The Transit of Venus

Nykytaiteen Museo, Helsinki (Kiasma) 1999.
Auckland City Art Gallery 1999.
And as radio broadcast for YLE Finland and ABC Australia.

A collaborative project with Simo Alitalo.

Multi Channel 3D audio system, Underwater audio system, Life-rafts, Hydrophones.

Installation footprint 12m x 12m x 3.5m

The Transit of Venus is a major project proposed in the form of a series of International exhibitions, broadcasts and Interactive works. Based upon a collaborative research, development and production process The Transit of Venus takes as its starting point the voyages of colonial expansion across the Pacific tracing a European sounding-out of a terra incognita. This is a meeting of different aural sensibilities, a contest of spatial and environmental perceptions and a collision of geographies; the Maori considered James Cook’s ship, the “Endeavour” to be a floating island, naturally they were correct in that it transported not only men and equipment but another cultural system!

Listen to the radiophonic version that accompanied the work.

Our central aim will be to construct an ‘Impossible Object’ in the form of a Sonic Cartography of Pacific encounters which will critically examine the period of colonial expansion from historical and ideological perspective’s. The project will be designed to operate across a wide range of modalities, and will be manifest as sculptural installations, soundscapes, radio works (commissioned for Australian and Finnish national broadcast corporations) and interactive works for both stand-alone museum displays and Internet systems.

The principal objectives of ToV are;

(1) To create an ‘impossible object’ in the form of a sonic cartography of the Pacific – a tracing through both time and geographic space.

(2) The pursuit of ‘Venus’ in terms of a juxtaposition of;

(a) The desire for scientific knowledge (which was in effect the sole reason for Cooks first voyage). Here characterised by the observation of the Transit of Venus (on Tahiti) – together with an impressive accumulation of scientific data – botanical, zoological, ethnographical, cartographic etc.

(b) The inter-twined desire for ‘carnal knowledge’ (of the exotic/of the ‘other’). It appears that concomitant with any imperial, colonial or exploratory ‘quest’ is an implicit desire to genetically mingle; to diffuse; to imprint (Tahiti still has this reputation!).

(3) Any attempt to represent this ‘impossible Pacific site’ will need to incorporate both historical documents and fictions. The many facets of the project, although based upon documentary images and text/voice – should acknowledge our fictional and partial construction of History – the ‘Pacific’ is essentially a fictional place!!!.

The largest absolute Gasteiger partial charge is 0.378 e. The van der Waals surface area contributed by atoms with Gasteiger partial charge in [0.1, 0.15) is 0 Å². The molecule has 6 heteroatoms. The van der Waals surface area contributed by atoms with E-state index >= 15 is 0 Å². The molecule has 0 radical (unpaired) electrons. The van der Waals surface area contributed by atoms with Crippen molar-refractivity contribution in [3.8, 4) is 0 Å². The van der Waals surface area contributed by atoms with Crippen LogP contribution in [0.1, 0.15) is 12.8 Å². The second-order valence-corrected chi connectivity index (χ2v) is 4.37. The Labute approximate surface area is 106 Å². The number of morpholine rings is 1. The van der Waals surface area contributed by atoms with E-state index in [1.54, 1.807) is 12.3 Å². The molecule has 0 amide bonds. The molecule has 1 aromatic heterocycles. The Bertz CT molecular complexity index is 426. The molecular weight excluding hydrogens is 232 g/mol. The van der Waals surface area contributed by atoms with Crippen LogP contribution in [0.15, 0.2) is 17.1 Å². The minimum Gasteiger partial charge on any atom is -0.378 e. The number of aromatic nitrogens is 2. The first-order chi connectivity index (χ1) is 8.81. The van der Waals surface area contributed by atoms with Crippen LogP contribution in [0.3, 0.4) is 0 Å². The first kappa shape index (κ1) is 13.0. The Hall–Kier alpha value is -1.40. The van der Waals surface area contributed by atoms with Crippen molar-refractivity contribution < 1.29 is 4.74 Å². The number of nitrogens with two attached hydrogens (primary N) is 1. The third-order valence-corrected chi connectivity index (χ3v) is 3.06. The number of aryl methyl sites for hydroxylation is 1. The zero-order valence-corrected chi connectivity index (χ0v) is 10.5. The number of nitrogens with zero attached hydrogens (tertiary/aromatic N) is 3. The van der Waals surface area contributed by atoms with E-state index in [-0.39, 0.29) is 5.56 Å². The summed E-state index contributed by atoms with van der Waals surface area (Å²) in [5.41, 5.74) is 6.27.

So perhaps it would be better to admit defeat in the face of accuracy and scholarship – and embrace the task of weaving an imaginative fabric from the fragments we have been able to grasp.

Our re-imagined Pacific will then be a Wunder Kammer which co-locates marine and astronomical charts to plot out a diagrammatic space – inhabited by the hand-rendered representations of newly observed Pacific creatures and plants – and voiced by accounts of first encounters, from both sides of the contact.

In the final analysis the images and sound which the work presents will, and should, remain a mystery, a tangle of hearsay, factual document, misrepresentation and wonderment.  The work reflects this ‘imaginative tangle’ in both a structural and a conceptual manner, as a visually rich and metaphoric/poetic in the juxtaposition of image/text/sound.

An outline descriptor for the Nykytaiteen Museo, Helsinki;

The Transit of Venus project will take the following form when installed in the Container Room at the New Museum of Contemporary Art in Helsinki. The Container room will be equipped with a 3D sound spatialisation system to produce a dynamic 3D soundscape, which evokes the Pacific.

In addition the gallery will contain two inflatable structures in the form of liquid filled raft-like objects equipped with under-water speaker systems. Visitors to the project will be able to search for these under-water sound narratives, which ‘fill’ these vessels by using portable hydrophones built into canoe paddles.

Adjacent to the Container Room (directly above the KIASMA main entrance) a data projector will display a slowly morphing video image and below at the Museum entrance the sounds of the installation will be relayed to outdoor speakers.

A website will accompany and extend the installation by providing an interactive means of moving through the project research material and will be available within the Museum for visitors to access historical textual material. (this is currently unavailable but watch this space).

A further extension of the project will take the form of a dual language Radio broadcast scheduled for transmission during the exhibition (see Cd section in this site).

© Dr Nigel Helyer 1998.



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